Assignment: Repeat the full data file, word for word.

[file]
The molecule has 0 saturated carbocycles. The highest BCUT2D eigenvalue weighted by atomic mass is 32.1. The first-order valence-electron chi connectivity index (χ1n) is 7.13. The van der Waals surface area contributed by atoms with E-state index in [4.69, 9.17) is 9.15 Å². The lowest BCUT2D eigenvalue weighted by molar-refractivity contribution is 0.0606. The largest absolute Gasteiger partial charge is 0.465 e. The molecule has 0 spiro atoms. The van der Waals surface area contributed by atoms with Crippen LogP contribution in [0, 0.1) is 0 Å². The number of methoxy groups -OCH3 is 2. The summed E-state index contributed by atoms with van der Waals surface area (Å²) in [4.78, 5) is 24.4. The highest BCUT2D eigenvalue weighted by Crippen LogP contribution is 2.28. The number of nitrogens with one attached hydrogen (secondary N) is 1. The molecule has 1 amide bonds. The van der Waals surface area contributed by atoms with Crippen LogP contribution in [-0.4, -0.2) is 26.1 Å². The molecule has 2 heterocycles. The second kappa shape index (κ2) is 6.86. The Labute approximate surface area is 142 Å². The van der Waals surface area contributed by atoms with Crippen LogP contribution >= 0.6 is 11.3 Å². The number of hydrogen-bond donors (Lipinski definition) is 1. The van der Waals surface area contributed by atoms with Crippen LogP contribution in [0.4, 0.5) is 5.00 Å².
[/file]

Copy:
The molecule has 0 saturated carbocycles. The highest BCUT2D eigenvalue weighted by atomic mass is 32.1. The first-order valence-electron chi connectivity index (χ1n) is 7.13. The van der Waals surface area contributed by atoms with E-state index in [4.69, 9.17) is 9.15 Å². The lowest BCUT2D eigenvalue weighted by molar-refractivity contribution is 0.0606. The largest absolute Gasteiger partial charge is 0.465 e. The molecule has 0 spiro atoms. The van der Waals surface area contributed by atoms with Crippen LogP contribution in [0, 0.1) is 0 Å². The number of methoxy groups -OCH3 is 2. The summed E-state index contributed by atoms with van der Waals surface area (Å²) in [4.78, 5) is 24.4. The highest BCUT2D eigenvalue weighted by Crippen LogP contribution is 2.28. The number of nitrogens with one attached hydrogen (secondary N) is 1. The molecule has 1 amide bonds. The van der Waals surface area contributed by atoms with Crippen LogP contribution in [-0.4, -0.2) is 26.1 Å². The molecule has 2 heterocycles. The second kappa shape index (κ2) is 6.86. The Labute approximate surface area is 142 Å². The van der Waals surface area contributed by atoms with Crippen LogP contribution >= 0.6 is 11.3 Å². The number of hydrogen-bond donors (Lipinski definition) is 1. The van der Waals surface area contributed by atoms with Crippen LogP contribution in [0.4, 0.5) is 5.00 Å².